Graduate Program

The anthropology M.A. program is designed for students who are interested in the traditional subdisciplines of anthropology, as well as such related fields as cultural resource management, medical anthropology, museum studies, and social impact assessment. The program is directed both toward students who intend to take a terminal M.A. degree and students who intend, after finishing at NMSU, to enter a Ph.D. program. In addition to the M.A. in anthropology, our program also offers graduate minors in anthropology, archaeology, food studies, and Native American studies, as well as graduate certificates in cultural resource management and museum studies.

An undergraduate anthropology degree is not required for entry into the program. Students who lack the equivalent of ANTH 301, 315, 320, and 355 may be required to take these courses. ANTH 350 or the equivalent is recommended.

Specific strengths of our program and faculty are highlighted below. Graduate students also benefit from access to other facilities and institutions on campus and in the community, including the University Museum, Branigan Cultural Center, Center for Latin American and Border Studies, NMSU Archives and Special Collections, and Farm and Ranch Heritage Museum.

Archaeology

  • Regions: Greater Southwest, Mesoamerica, Southern Plains
  • Method/Material Specialties: ceramic analysis, zooarchaeology, lithic analysis, historical archaeology
  • Emphases: Southwest prehistory, Mesoamerican archaeology, historical archaeology, cultural resource management (CRM)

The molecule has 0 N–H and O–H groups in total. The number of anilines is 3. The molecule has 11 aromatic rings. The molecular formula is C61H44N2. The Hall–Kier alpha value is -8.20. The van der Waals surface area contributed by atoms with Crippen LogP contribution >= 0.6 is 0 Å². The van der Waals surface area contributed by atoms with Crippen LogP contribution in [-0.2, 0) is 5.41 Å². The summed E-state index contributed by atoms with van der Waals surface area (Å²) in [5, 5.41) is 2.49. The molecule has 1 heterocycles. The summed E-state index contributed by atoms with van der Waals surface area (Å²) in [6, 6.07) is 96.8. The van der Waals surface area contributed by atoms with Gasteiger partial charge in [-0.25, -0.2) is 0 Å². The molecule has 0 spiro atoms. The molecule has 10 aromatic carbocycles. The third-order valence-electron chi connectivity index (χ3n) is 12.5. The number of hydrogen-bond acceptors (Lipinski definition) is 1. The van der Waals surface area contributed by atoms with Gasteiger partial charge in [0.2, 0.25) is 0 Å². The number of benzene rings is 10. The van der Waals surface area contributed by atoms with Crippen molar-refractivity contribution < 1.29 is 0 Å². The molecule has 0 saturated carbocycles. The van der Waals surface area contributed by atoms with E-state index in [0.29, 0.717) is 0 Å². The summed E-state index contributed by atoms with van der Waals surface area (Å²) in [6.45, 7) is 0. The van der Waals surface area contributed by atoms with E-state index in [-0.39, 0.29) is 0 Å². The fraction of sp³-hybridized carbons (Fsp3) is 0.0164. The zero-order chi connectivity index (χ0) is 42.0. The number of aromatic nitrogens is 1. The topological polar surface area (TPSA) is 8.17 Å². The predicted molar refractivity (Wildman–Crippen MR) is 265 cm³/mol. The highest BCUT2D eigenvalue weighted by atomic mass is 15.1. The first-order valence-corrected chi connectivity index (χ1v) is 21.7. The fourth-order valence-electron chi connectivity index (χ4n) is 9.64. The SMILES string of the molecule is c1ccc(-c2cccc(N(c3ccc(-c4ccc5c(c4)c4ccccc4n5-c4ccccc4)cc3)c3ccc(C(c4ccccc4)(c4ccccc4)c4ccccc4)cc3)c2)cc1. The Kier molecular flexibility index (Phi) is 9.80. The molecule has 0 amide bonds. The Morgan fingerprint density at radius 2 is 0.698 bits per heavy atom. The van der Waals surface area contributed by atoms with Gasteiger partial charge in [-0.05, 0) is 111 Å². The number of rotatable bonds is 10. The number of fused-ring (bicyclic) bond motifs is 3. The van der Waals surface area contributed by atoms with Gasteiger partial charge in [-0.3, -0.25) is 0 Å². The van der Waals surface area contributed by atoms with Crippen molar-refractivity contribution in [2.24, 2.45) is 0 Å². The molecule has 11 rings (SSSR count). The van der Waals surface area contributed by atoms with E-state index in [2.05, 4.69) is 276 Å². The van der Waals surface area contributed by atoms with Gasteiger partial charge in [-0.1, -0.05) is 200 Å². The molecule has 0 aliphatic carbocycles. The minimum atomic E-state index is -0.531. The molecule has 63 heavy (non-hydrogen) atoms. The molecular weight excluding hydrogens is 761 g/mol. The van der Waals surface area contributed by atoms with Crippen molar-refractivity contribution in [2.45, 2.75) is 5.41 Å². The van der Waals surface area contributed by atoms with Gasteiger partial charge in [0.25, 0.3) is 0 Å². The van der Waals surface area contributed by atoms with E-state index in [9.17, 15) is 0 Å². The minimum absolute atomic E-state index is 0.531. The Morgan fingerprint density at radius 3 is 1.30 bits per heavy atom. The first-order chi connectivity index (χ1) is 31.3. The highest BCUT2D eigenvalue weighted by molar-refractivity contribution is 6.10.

Arkeo-9Four faculty supervise studies in archaeology: Dr. Rani Alexander (Mesoamerica, agrarian ecology, quantitative methods, zooarchaeology); Dr. William Walker (US Southwest, South America, archaeology of religion and ritual); Dr. Fumi Arakawa (US Southwest, lithic analysis, geochemical analysis, exchange systems); and Dr. Kelly Jenks (US Southwest and Southern Plains, historical archaeology, culture contact and change, cultural resource management). Our curriculum emphasizes archaeological theory, methodology, research design, fieldwork, laboratory work, quantitative analysis, writing and communication, ethics and professionalism, and cultural and historic preservation. Instruction includes seminars in archaeological method and theory; regular archaeological field schools emphasizing survey, mapping, and excavation; archaeological laboratory methods; faunal bone analysis; ceramic analysis; lithic analysis; quantitative methods; historical archaeology; archaeology of the Southwest; topics in Mesoamerican archaeology; and cultural resource management. Students are encouraged to explore interdisciplinary training, especially through graduate minors offered in related programs such as GIS, geography, public history, soil science, and geology. The Department offers a Graduate Certificate in Cultural Resource Management for students who wish to gain employment in that industry, and many of our graduates have gained employment with CRM firms and federal agencies.

Biological Anthropology

  • Regions: Africa (especially Kenya)
  • Method/Material Specialties: paleoanthropology, paleoecology
  • Emphases: evolution of Old World monkeys and apes in the Miocene, Pliocene, and Pleistocene epochs